The Seven Ravens

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 The Seven Ravens
      There was once a man who had seven sons, and still he had no daughter,
 however, much he wished for one. At length his wife again gave him hope of a
 child, and when it came into the world it was a girl. The joy was great, but
 the child was sickly and small, and had to be privately baptized on account of
 its weakness. The father sent one of the boys in haste to the spring to fetch
 water for the baptism. The other six went with him, and as each of them wanted
 to be first to fill it, the jug fell into the well. There they stood and did
 not know what to do, and none of them dared to go home. As they still did not
 return, the father grew impatient, and said, "They have certainly forgotten it
 for some game, the wicked boys!" He became afraid that the girl would have to
 die without being baptized, and in his anger cried, "I wish the boys were all
 turned into ravens." Hardly was the word spoken before he heard a whirring of
 wings over his head in the air, looked up and saw seven coal-black ravens
 flying away. The parents could not recall the curse, and however sad they were
 at the loss of their seven sons, they still to some extent comforted
 themselves with their dear little daughter, who soon grew strong and every day
 became more beautiful. For a long time she did not know that she had had
 brothers, for her parents were careful not to mention them before her, but one
 day she accidentally heard some people saying of herself, "that the girl was
 certainly beautiful, but that in reality she was to blame for the misfortune
 which had befallen her seven brothers." Then she was much troubled, and went
 to her father and mother and asked if it was true that she had had brothers,
 and what had become of them? The parents now dared to keep the secret no
 longer, but said that what had befallen her brothers was the will of Heaven,
 and that her birth had only been the innocent cause. But the maiden laid it to
 heart daily, and thought she must deliver her brothers. She had no rest or
 peace until she set out secretly, and went forth into the wide world to trace
 out her brothers and set them free, let it cost what it might. She took
 nothing with her but a little ring belonging to her parents as a keepsake, a
 loaf of bread against hunger, a little pitcher of water against thirst, and a
 little chair as a provision against weariness.
      And now she went continually onwards, far, far, to the very end of the
 world. Then she came to the sun, but it was too hot and terrible, and devoured
 little children. Hastily she ran away, and ran to the moon, but it was far too
 cold, and also awful and malicious, and when it saw the child, it said, "I
 smell, I smell the flesh of men." On this she ran swiftly away, and came to the
 stars, which were kind and good to her and each of them sat on its own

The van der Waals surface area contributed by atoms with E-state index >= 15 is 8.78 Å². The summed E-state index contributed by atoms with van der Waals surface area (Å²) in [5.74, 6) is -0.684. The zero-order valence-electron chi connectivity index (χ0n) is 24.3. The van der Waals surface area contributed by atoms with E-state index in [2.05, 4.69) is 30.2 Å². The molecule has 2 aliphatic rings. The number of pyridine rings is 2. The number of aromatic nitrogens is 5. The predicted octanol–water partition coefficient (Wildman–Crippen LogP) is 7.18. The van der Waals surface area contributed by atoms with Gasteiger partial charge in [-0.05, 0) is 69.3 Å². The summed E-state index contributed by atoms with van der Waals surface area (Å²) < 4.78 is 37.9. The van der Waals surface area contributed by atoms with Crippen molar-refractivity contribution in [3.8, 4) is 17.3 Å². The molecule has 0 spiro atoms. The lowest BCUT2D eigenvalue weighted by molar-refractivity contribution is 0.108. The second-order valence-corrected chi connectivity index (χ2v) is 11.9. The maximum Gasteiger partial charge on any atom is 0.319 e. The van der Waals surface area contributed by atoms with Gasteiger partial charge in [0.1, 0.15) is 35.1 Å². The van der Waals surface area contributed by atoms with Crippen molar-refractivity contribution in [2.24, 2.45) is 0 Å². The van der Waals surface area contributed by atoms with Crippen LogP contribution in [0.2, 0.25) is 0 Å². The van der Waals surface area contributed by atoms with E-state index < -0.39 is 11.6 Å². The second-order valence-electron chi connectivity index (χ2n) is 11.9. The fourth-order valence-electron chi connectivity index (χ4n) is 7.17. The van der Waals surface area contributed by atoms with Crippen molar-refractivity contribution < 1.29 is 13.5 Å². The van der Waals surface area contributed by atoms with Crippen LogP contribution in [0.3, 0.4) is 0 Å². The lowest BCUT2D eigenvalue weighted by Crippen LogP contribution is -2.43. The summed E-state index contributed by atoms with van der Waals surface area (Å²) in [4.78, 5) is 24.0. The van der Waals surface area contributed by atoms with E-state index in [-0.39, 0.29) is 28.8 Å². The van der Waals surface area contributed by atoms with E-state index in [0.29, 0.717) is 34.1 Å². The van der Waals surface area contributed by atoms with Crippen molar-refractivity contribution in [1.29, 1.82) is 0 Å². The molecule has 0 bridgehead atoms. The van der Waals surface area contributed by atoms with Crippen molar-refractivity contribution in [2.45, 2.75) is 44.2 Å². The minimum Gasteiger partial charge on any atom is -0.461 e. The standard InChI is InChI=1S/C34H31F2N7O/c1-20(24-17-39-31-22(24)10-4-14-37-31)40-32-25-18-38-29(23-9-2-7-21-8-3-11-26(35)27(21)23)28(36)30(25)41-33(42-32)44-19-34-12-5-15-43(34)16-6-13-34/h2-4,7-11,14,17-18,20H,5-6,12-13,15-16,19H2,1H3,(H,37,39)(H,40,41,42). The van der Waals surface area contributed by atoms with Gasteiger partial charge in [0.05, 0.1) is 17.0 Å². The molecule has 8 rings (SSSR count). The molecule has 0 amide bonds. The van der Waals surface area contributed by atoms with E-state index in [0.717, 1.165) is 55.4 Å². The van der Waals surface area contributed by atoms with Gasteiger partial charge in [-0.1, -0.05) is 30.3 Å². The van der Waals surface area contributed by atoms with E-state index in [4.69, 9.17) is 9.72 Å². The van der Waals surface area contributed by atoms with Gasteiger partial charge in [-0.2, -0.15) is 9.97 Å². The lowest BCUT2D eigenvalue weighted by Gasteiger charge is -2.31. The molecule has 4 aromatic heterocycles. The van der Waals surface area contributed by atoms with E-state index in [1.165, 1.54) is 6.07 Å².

particular little chair. But the morning star arose, and gave her the
 drumstick of a chicken, and said, "If thou hast not that drumstick thou canst
 not open the Glass mountain, and in the Glass mountain are thy brothers."
      The maiden took the drumstick, wrapped it carefully in a cloth, and went
 onwards again until she came to the Glass mountain. The door was shut, and she
 thought she would take out the drumstick; but when she undid the cloth, it was
 empty, and she had lost the good star's present. What was she now to do? She
 wished to rescue her brothers, and had no key to the Glass mountain. The good
 sister took a knife, cut off one of her little fingers, put it in the door,
 and succeeded in opening it. When she had gone inside, a little dwarf came to
 meet her, who said, "My child, what are you looking for?" "I am looking for my
 brothers, the seven ravens," she replied. The dwarf said, "The lord ravens are
 not at home, but if you will wait here until they come, step in." Thereupon
 the little dwarf carried the ravens' dinner in, on seven little plates, and in
 seven little glasses, and the little sister ate a morsel from each plate, and
 from each little glass she took a sip, but in the last little glass she
 dropped the ring which she had brought away with her.
      Suddenly she heard a whirring of wings and a rushing through the air, and
 then the little dwarf said, "Now the lord ravens are flying home." Then they
 came, and wanted to eat and drink, and looked for their little plates and
 glasses. Then said one after the other, "Who has eaten something from my
 plate? Who has drunk out of my little glass? It was a human mouth." And when
 the seventh came to the bottom of the glass, the ring rolled against his
 mouth. Then he looked at it, and saw that it was a ring belonging to his
 father and mother, and said, "God grant that our sister may be here, and then
 we shall be free." When the maiden, who was standing behind the door watching,
 heard that wish, she came forth, and on this all the ravens were restored to
 their human form again. And they embraced and kissed each other, and went
 joyfully home.